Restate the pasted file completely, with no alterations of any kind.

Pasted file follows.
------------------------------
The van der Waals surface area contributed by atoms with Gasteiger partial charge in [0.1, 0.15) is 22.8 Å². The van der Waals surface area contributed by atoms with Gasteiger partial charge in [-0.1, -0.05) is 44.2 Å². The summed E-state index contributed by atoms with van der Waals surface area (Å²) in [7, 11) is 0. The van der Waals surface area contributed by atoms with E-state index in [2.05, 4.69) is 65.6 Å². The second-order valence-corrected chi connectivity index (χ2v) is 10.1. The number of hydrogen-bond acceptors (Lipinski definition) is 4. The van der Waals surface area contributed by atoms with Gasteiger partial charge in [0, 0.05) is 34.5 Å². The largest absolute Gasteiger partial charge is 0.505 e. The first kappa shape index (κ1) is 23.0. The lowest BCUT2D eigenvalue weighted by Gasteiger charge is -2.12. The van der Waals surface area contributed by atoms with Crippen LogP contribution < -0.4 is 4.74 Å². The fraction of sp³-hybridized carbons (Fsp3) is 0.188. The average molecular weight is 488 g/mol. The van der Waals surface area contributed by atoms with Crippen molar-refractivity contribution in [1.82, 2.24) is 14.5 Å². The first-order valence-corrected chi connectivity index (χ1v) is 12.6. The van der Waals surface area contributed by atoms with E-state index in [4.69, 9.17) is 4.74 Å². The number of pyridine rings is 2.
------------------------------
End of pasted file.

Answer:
The van der Waals surface area contributed by atoms with Gasteiger partial charge in [0.1, 0.15) is 22.8 Å². The van der Waals surface area contributed by atoms with Gasteiger partial charge in [-0.1, -0.05) is 44.2 Å². The summed E-state index contributed by atoms with van der Waals surface area (Å²) in [7, 11) is 0. The van der Waals surface area contributed by atoms with E-state index in [2.05, 4.69) is 65.6 Å². The second-order valence-corrected chi connectivity index (χ2v) is 10.1. The number of hydrogen-bond acceptors (Lipinski definition) is 4. The van der Waals surface area contributed by atoms with Gasteiger partial charge in [0, 0.05) is 34.5 Å². The largest absolute Gasteiger partial charge is 0.505 e. The first kappa shape index (κ1) is 23.0. The lowest BCUT2D eigenvalue weighted by Gasteiger charge is -2.12. The van der Waals surface area contributed by atoms with Crippen LogP contribution < -0.4 is 4.74 Å². The fraction of sp³-hybridized carbons (Fsp3) is 0.188. The average molecular weight is 488 g/mol. The van der Waals surface area contributed by atoms with Crippen molar-refractivity contribution in [1.82, 2.24) is 14.5 Å². The first-order valence-corrected chi connectivity index (χ1v) is 12.6. The van der Waals surface area contributed by atoms with E-state index in [4.69, 9.17) is 4.74 Å². The number of pyridine rings is 2.